How to prepare for & answer behavioural interview questions

How to answer behavioural interview questions

Answering behavioural interview questions

Behaviour based interview questions are asked by hiring managers to gain an understanding on how you would be likely to handle a range of real-world challenges based on your previous behaviour facing similar circumstances. Whereas situational questions look at how you would approach specific scenarios, competency-based questions assess that you have the necessary skills required, and behavioural questions attempt to establish if you have the character traits the interviewer is looking for. These questions are important for an employer to understand how you would fit within in an existing team.

Behavioural interview questions and answers

Behaviour based interview questions in a job interview, test the principle that a candidate’s past behaviour is the best predictor of their future behaviour. These questions can touch on a range of areas such as your ability to work as part of a team, client-facing skills, your adaptability, time management skills and, will usually align with the job description, so it helps to think of past scenarios that can apply to what is required as part of the job description.

While the questions will be broad, your answers should feature particular scenarios that demonstrate how you behave when facing certain challenges. Start by giving context to the scenario, what happened, and how you were able to overcome the challenge in a way that reflects well on your character.

Behavioural interveiw question examples

Typical behavioural interview question #1

“Give me an example of something you tried in your job that didn’t work. How did you learn from it?”

  • How to answer: For some roles an important part of your job is being creative and thinking outside the box for possible solutions. However having great creativity means you will have ideas that inevitably get pushed back on. Realising this and not being disheartened by it, may be important for an employer to understand. When the interviewer asks this question, they will be looking for evidence of your willingness to learn from what did and didn’t work.

  • Example of a good answer: “Working in customer service for a community health club, we had the idea of offering one-off, month-long memberships. However, not enough people who took up these memberships ended up purchasing a longer-term membership for it to be cost-effective for the business. We therefore switched to making our shortest contract six months long and found that this did a better job of keeping the health club profitable.”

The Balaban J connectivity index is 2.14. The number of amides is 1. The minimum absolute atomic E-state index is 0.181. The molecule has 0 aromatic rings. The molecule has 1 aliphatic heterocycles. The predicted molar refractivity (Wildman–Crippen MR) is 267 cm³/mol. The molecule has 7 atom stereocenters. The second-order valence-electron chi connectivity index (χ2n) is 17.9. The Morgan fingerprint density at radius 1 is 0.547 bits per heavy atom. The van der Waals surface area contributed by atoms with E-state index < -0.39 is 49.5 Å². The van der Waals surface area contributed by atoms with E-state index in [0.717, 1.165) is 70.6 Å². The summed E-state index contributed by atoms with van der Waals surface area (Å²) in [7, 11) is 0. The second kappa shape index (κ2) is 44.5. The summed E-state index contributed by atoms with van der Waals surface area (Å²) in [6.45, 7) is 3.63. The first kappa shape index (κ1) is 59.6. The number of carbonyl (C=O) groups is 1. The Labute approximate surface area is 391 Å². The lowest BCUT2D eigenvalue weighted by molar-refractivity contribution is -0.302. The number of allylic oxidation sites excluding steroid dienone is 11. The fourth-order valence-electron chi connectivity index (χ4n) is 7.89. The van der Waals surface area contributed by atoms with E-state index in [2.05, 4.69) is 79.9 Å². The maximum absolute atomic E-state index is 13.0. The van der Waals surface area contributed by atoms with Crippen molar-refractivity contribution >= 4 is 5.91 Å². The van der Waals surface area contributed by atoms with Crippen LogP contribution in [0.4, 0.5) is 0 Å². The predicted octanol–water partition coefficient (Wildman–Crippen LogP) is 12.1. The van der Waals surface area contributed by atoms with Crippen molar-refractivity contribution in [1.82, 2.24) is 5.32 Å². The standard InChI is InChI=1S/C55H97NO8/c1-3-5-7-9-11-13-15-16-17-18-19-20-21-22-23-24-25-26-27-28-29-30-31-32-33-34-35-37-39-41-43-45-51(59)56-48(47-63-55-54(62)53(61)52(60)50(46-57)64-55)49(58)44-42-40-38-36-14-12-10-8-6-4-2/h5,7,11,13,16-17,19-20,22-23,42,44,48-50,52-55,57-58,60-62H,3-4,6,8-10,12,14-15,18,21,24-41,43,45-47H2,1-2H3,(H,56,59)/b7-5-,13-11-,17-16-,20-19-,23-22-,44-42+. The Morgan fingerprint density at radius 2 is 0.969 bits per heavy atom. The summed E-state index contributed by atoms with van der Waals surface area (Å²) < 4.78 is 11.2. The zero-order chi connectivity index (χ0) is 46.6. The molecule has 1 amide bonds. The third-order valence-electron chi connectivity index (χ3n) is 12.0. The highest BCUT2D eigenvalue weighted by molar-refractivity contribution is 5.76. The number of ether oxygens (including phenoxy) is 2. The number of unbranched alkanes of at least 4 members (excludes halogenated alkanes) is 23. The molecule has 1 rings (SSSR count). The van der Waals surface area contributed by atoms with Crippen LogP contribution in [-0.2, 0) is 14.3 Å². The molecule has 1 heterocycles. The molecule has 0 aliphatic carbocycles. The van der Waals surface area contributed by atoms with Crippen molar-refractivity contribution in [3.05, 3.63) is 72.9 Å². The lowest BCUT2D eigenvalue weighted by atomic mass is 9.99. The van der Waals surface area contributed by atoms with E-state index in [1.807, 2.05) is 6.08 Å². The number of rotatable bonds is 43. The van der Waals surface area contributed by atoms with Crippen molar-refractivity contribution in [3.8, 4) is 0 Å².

Typical behavioural interview question #2:

“Tell me about a time you had a solution you thought was correct, but still had to follow directions or guidelines.”

  • How to answer: The best response to this question is one that shows you are a responsible team player who – even if you disagree with a particular direction, you are still able to cooperate, while remaining motivated and helping to keep colleagues motivated as well.

  • Example of a good answer: “The deadline for sign off on a report was looming, so I worked with my other team members to finalise and quantify the market research we’d agreed upon. We met the deadline, but I did have concerns about the relevance of the date range used in our research. This was raised and we were able to make some good changes to the status quo to help to prevent the same situation arising again, and decided to conduct similar research in the future over a longer period of time, to ensure more effective results."

Typical behavioural interview question #3:

“Describe a time you provided exceptional customer service in a challenging situation”

  • How to answer: The interviewer is looking for evidence that even when met with challenging scenarios, you are still able to put that to the side and provide good experiences for customers, demonstrating your ability to be a team player.

  • Example of a good answer: “There was a mistake made where we couldn’t meet a client's requirements anymore through external factors. I was able to work with my team to provide an alternative solution that made the client happy that we would go out of our way for them and in turn we were able to keep their business.”


How do you pass a behavioural interview?

Behavioural questions are similar to normal interview questions, in that you can use a situation or challenge from past work experience to answer the question in detail. Have a group of experiences ready to go that can apply to most questions, and you’ll be able to pass with ease.

What are behavioural-based interview questions?

Behavioural questions take into account that your past behaviour will dictate your future behaviour and decision making. They vary across a wide variety of different scenarios but will give the interviewer a good indicator on how you will fit into the team culture.

Looking for more advice on interview preparation and job hunting in addition to learning about behavioural interview questions and answers? Download our Job Interview Guide or read more career advice.

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